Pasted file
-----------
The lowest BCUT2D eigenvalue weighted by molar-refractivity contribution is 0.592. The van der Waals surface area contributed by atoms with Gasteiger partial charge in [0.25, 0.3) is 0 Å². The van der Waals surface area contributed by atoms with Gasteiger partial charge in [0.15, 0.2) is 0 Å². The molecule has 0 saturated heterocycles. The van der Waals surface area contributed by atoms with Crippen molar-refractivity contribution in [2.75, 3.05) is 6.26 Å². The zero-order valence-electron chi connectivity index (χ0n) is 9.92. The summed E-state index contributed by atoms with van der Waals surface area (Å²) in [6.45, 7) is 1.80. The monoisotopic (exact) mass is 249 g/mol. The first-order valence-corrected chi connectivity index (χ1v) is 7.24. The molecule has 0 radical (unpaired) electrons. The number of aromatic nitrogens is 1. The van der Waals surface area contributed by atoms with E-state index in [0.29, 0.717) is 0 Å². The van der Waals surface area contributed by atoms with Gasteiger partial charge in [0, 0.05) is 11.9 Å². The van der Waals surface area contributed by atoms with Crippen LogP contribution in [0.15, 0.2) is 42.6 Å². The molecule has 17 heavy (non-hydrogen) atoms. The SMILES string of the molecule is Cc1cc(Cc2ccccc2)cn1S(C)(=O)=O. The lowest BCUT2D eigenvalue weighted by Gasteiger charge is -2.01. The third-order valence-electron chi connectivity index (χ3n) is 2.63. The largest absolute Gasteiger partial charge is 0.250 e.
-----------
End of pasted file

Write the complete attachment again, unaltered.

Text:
The lowest BCUT2D eigenvalue weighted by molar-refractivity contribution is 0.592. The van der Waals surface area contributed by atoms with Gasteiger partial charge in [0.25, 0.3) is 0 Å². The van der Waals surface area contributed by atoms with Gasteiger partial charge in [0.15, 0.2) is 0 Å². The molecule has 0 saturated heterocycles. The van der Waals surface area contributed by atoms with Crippen molar-refractivity contribution in [2.75, 3.05) is 6.26 Å². The zero-order valence-electron chi connectivity index (χ0n) is 9.92. The summed E-state index contributed by atoms with van der Waals surface area (Å²) in [6.45, 7) is 1.80. The monoisotopic (exact) mass is 249 g/mol. The first-order valence-corrected chi connectivity index (χ1v) is 7.24. The molecule has 0 radical (unpaired) electrons. The number of aromatic nitrogens is 1. The van der Waals surface area contributed by atoms with E-state index in [0.29, 0.717) is 0 Å². The van der Waals surface area contributed by atoms with Gasteiger partial charge in [0, 0.05) is 11.9 Å². The van der Waals surface area contributed by atoms with Crippen LogP contribution in [0.15, 0.2) is 42.6 Å². The molecule has 17 heavy (non-hydrogen) atoms. The SMILES string of the molecule is Cc1cc(Cc2ccccc2)cn1S(C)(=O)=O. The lowest BCUT2D eigenvalue weighted by Gasteiger charge is -2.01. The third-order valence-electron chi connectivity index (χ3n) is 2.63. The largest absolute Gasteiger partial charge is 0.250 e.